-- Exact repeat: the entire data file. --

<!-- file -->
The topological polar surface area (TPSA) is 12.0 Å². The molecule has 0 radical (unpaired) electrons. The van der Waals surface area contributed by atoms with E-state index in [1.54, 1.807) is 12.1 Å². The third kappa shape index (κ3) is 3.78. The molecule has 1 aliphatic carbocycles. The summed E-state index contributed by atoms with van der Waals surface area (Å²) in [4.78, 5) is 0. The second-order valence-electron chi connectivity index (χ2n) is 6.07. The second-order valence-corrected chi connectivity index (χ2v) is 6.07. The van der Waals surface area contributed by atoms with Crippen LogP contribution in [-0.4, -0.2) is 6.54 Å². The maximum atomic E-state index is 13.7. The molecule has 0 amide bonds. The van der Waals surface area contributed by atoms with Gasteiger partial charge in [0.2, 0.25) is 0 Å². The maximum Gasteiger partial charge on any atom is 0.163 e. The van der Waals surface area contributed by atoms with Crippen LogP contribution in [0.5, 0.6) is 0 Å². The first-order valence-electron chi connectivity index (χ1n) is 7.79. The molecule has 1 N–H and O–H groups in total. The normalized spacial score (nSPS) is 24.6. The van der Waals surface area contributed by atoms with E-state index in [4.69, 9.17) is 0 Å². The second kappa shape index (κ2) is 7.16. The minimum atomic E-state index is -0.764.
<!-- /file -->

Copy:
The topological polar surface area (TPSA) is 12.0 Å². The molecule has 0 radical (unpaired) electrons. The van der Waals surface area contributed by atoms with E-state index in [1.54, 1.807) is 12.1 Å². The third kappa shape index (κ3) is 3.78. The molecule has 1 aliphatic carbocycles. The summed E-state index contributed by atoms with van der Waals surface area (Å²) in [4.78, 5) is 0. The second-order valence-electron chi connectivity index (χ2n) is 6.07. The second-order valence-corrected chi connectivity index (χ2v) is 6.07. The van der Waals surface area contributed by atoms with Crippen LogP contribution in [-0.4, -0.2) is 6.54 Å². The maximum atomic E-state index is 13.7. The molecule has 0 amide bonds. The van der Waals surface area contributed by atoms with Gasteiger partial charge in [0.2, 0.25) is 0 Å². The maximum Gasteiger partial charge on any atom is 0.163 e. The van der Waals surface area contributed by atoms with Crippen LogP contribution in [0.5, 0.6) is 0 Å². The first-order valence-electron chi connectivity index (χ1n) is 7.79. The molecule has 1 N–H and O–H groups in total. The normalized spacial score (nSPS) is 24.6. The van der Waals surface area contributed by atoms with E-state index in [4.69, 9.17) is 0 Å². The second kappa shape index (κ2) is 7.16. The minimum atomic E-state index is -0.764.